Darrion Cockrell credits his teachers with saving his life when he was a young gang member in St. Louis, Missouri.
This year, the 34-year-old elementary school physical education teacher who works in Crestwood, Missouri, was named Missouri's 2021 Teacher of the Year.
"I still can't believe it," Cockrell told " Good Morning America" of the honor, which has been bestowed on only 51 other people in the state of Missouri.
"Just having a job is something I'm so appreciative of, because growing up, people didn't have jobs," he said. "That's why when people see me, I'm always happy and laughing and smiling because I get a paycheck every two weeks and not only do I get to get a paycheck, but I get to get it by doing something that I actually, truly love."
Cockrell had to overcome many obstacles to become a teacher at all.
- 1November 16, 2020
- 2April 27, 2020
He was raised as a young child by both his grandmother and a series of rotating foster parents after his father, a drug dealer, was murdered and his mother battled drug addiction, according to Cockrell.
One of the only things he enjoyed about going to school was his physical education class, but outside of school his life was very different, and at a young age, he joined a gang.
"We were just already in it because of our family," he said of the gang. "I didn't care about books. I had to go home and figure out what I was eating. I had to figure out if my lights were going to be on."
In middle school, after his grandmother again lost custody of him and his siblings, Cockrell was close to being transferred from a local foster center for boys to a boarding school for troubled youth, when his teachers stepped in.
"My counselor and principal and a few teachers actually went to court and fought for me to stay," he said. "My middle school teacher picked me up every day [at the foster center] and drove me to school. She pretty much was my mom for six months."
At home in St. Louis, Cockrell began to shine on the football field. It was there that he met a family that would further change the course of his life.
As Cockrell was finishing seventh grade, his football coach and his wife took him into their home, where he lived through college.
"When I moved in with them, they just completely changed my life," Cockrell said. "They provided me with so many opportunities and resources."
Cockrell went on to play football for two years in college and then earned a degree from the University of Missouri-St. Louis.
"I was just tired of just not having anything, tired of not having that support, not having that love and I was tired of seeing people ... dying and being robbed and killed and on drugs. I didn't want that to be a part of my life," Cockrell said of how he found motivation to change his path. "I was going to do anything and everything I could possible to make sure that I at least changed the trajectory of my life and then have the impact to do that for other people."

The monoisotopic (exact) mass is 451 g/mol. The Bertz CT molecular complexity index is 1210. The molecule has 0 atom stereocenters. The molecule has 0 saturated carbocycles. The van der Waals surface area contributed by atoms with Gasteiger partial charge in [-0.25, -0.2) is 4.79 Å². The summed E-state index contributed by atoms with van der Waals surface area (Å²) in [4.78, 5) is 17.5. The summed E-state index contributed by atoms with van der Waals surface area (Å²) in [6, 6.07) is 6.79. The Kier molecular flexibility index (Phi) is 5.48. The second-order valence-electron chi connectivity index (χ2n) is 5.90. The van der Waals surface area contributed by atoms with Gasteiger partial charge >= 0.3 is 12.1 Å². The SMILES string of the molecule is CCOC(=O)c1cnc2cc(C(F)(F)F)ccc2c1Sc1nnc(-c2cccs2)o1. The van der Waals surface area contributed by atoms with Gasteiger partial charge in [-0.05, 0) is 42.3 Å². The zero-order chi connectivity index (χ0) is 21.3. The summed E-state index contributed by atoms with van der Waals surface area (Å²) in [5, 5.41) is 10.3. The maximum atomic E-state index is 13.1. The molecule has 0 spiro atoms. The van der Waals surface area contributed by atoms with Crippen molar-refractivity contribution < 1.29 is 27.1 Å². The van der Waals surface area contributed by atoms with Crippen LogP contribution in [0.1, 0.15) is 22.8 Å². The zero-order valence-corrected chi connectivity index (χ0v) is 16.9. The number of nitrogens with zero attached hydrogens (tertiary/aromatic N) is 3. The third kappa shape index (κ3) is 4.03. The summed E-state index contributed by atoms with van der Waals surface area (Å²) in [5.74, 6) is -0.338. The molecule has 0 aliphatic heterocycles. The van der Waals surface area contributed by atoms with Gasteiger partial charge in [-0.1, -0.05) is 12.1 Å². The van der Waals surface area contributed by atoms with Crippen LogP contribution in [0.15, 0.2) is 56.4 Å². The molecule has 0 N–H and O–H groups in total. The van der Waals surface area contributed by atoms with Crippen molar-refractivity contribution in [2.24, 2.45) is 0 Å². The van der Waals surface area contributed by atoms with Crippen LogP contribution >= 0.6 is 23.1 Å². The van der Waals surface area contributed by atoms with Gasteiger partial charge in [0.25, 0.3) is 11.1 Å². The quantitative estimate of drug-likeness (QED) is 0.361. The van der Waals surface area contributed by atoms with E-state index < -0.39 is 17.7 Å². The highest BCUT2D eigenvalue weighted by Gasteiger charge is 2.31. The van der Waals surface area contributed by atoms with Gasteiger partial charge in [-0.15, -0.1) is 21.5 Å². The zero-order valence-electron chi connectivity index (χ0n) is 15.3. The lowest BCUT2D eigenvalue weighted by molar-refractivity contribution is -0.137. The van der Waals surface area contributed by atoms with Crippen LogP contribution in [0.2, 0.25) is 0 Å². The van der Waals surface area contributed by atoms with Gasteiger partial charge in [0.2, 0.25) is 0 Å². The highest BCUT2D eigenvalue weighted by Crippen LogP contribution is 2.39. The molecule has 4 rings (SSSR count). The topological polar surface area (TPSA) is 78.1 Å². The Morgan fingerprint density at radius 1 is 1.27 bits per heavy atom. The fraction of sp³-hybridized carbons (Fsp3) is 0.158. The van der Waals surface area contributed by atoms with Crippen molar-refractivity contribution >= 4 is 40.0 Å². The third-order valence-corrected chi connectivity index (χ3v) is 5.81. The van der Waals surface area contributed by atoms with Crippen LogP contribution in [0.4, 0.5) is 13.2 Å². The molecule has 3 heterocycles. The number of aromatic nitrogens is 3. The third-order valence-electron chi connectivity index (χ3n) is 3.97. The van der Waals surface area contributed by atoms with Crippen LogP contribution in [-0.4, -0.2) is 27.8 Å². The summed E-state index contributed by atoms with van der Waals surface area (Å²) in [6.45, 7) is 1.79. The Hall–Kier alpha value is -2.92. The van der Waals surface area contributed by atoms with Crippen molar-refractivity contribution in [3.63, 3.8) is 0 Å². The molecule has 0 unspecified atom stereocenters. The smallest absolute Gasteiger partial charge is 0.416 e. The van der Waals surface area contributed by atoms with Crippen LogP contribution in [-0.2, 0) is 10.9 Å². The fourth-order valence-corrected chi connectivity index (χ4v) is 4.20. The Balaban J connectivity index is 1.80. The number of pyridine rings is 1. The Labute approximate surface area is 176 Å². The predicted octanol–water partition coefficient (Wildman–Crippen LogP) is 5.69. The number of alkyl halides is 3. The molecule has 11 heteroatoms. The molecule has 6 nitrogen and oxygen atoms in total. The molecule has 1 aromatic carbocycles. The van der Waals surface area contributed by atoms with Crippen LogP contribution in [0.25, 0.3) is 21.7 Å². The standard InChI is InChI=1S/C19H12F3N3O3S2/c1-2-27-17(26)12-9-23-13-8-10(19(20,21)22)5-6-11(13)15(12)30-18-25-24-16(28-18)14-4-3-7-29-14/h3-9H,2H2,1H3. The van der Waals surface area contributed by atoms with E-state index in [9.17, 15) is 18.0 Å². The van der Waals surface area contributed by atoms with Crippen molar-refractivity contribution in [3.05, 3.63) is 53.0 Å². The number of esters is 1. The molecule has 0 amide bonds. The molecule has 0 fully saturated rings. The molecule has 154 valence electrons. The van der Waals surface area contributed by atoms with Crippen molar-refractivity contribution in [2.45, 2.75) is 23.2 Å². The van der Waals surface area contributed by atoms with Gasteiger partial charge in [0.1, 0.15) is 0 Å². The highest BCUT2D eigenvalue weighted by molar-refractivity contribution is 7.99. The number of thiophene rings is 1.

Nearly two years after graduating from college, Cockrell -- now married and the father of a 3-year-old son -- landed his first full-time teaching job at Crestwood Elementary, where he is in his sixth year of teaching physical education to students in kindergarten through fifth grade.
Known as "Mr. DC" to students and his fellow teachers, Cockrell has expanded physical education to the whole community. He started the Crest-Fit training program that provides after-school workouts for teachers and students' families and the Dads' Club Open Gym, a weekly event for local dads to play basketball.
During the pandemic, Cockrell popped into teachers' online classes to check in with students and created "Motivational Monday" videos for his students and their families.
This spring, he received a 2020 National Box Tops for Education Twilight Award, presented by Chance the Rapper, as recognition for the impact he's made on students.
"I can relate to almost anything that they could be going through," Cockrell said of his students. "If you think about a trauma that could have happened to a kid, it probably happened to me."
"With my students, I want to get to the deeper issue and understand what's going on in their lives," he said. "I think the silver lining of the pandemic is it's shining a light on how important educators are, not only to students but to families."
Dr. Charity Schluter, the principal of Crestwood Elementary, said she believes Cockrell's firsthand experience of knowing the impact teachers can have on students is one reason he's so talented at his job.
"Educators were able to influence him and to help him along his journey and now he is incredible at building relationships," she said. "I think the reason he's so effective is he is so genuine. He is real. And kids, especially elementary kids, are really good at differentiating between, 'Do you really care about me or are you just saying it?'"
Cockrell, the first male to win Missouri's top education award since 2015, said he is particularly happy to win the award for his work teaching physical education, the class he credits with keeping him in school as a kid.
"PE is just as important as social studies and science and math," he said. "As long as you understand those building blocks of fitness and health and taking care of yourself, then you can do anything you want in the world."